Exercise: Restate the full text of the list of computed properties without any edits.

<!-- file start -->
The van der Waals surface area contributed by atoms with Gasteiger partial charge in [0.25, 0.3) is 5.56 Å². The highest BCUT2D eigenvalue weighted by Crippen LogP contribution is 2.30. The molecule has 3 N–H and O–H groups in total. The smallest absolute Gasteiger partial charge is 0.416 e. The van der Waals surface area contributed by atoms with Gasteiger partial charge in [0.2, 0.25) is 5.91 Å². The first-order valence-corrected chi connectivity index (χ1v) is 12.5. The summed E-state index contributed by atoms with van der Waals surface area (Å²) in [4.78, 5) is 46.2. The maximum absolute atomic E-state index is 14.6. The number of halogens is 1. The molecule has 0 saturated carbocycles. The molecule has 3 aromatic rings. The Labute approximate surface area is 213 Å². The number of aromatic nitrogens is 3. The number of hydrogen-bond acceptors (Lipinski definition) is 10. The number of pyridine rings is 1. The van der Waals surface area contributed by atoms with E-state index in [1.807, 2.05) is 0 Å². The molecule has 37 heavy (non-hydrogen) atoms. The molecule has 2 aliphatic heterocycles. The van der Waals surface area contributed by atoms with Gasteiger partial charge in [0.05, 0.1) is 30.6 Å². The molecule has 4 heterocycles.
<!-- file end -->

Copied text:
The van der Waals surface area contributed by atoms with Gasteiger partial charge in [0.25, 0.3) is 5.56 Å². The highest BCUT2D eigenvalue weighted by Crippen LogP contribution is 2.30. The molecule has 3 N–H and O–H groups in total. The smallest absolute Gasteiger partial charge is 0.416 e. The van der Waals surface area contributed by atoms with Gasteiger partial charge in [0.2, 0.25) is 5.91 Å². The first-order valence-corrected chi connectivity index (χ1v) is 12.5. The summed E-state index contributed by atoms with van der Waals surface area (Å²) in [4.78, 5) is 46.2. The maximum absolute atomic E-state index is 14.6. The number of halogens is 1. The molecule has 0 saturated carbocycles. The molecule has 3 aromatic rings. The Labute approximate surface area is 213 Å². The number of aromatic nitrogens is 3. The number of hydrogen-bond acceptors (Lipinski definition) is 10. The number of pyridine rings is 1. The van der Waals surface area contributed by atoms with E-state index in [1.807, 2.05) is 0 Å². The molecule has 37 heavy (non-hydrogen) atoms. The molecule has 2 aliphatic heterocycles. The van der Waals surface area contributed by atoms with Gasteiger partial charge in [0.05, 0.1) is 30.6 Å². The molecule has 4 heterocycles.